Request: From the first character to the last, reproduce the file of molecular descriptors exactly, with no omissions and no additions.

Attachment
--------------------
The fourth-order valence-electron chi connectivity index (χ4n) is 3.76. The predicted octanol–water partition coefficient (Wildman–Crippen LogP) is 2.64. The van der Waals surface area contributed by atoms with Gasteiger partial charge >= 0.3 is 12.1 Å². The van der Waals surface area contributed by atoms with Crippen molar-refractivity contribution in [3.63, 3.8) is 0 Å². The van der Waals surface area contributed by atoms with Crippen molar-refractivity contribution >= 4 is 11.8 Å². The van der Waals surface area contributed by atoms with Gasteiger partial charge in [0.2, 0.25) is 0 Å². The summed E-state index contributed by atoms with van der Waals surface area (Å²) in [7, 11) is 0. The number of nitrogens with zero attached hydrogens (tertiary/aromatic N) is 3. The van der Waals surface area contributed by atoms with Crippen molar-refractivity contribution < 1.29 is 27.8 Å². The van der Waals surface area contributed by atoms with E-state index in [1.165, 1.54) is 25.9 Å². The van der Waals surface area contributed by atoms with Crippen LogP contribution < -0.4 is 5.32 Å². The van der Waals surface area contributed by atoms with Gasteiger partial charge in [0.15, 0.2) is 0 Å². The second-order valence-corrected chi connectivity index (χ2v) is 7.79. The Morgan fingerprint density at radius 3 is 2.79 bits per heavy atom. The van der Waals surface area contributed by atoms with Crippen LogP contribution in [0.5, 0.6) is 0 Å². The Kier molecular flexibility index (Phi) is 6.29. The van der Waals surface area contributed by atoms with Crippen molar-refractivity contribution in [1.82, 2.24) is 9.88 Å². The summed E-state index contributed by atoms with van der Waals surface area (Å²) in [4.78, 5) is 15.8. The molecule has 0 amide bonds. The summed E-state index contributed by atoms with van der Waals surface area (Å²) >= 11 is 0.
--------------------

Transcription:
The fourth-order valence-electron chi connectivity index (χ4n) is 3.76. The predicted octanol–water partition coefficient (Wildman–Crippen LogP) is 2.64. The van der Waals surface area contributed by atoms with Gasteiger partial charge >= 0.3 is 12.1 Å². The van der Waals surface area contributed by atoms with Crippen molar-refractivity contribution in [3.63, 3.8) is 0 Å². The van der Waals surface area contributed by atoms with Crippen molar-refractivity contribution >= 4 is 11.8 Å². The van der Waals surface area contributed by atoms with Gasteiger partial charge in [0.2, 0.25) is 0 Å². The summed E-state index contributed by atoms with van der Waals surface area (Å²) in [7, 11) is 0. The number of nitrogens with zero attached hydrogens (tertiary/aromatic N) is 3. The van der Waals surface area contributed by atoms with Crippen molar-refractivity contribution < 1.29 is 27.8 Å². The van der Waals surface area contributed by atoms with E-state index in [1.165, 1.54) is 25.9 Å². The van der Waals surface area contributed by atoms with Crippen LogP contribution < -0.4 is 5.32 Å². The van der Waals surface area contributed by atoms with Gasteiger partial charge in [0.15, 0.2) is 0 Å². The second-order valence-corrected chi connectivity index (χ2v) is 7.79. The Morgan fingerprint density at radius 3 is 2.79 bits per heavy atom. The van der Waals surface area contributed by atoms with Crippen LogP contribution in [0.5, 0.6) is 0 Å². The Kier molecular flexibility index (Phi) is 6.29. The van der Waals surface area contributed by atoms with Crippen molar-refractivity contribution in [1.82, 2.24) is 9.88 Å². The summed E-state index contributed by atoms with van der Waals surface area (Å²) in [4.78, 5) is 15.8. The molecule has 0 amide bonds. The summed E-state index contributed by atoms with van der Waals surface area (Å²) >= 11 is 0.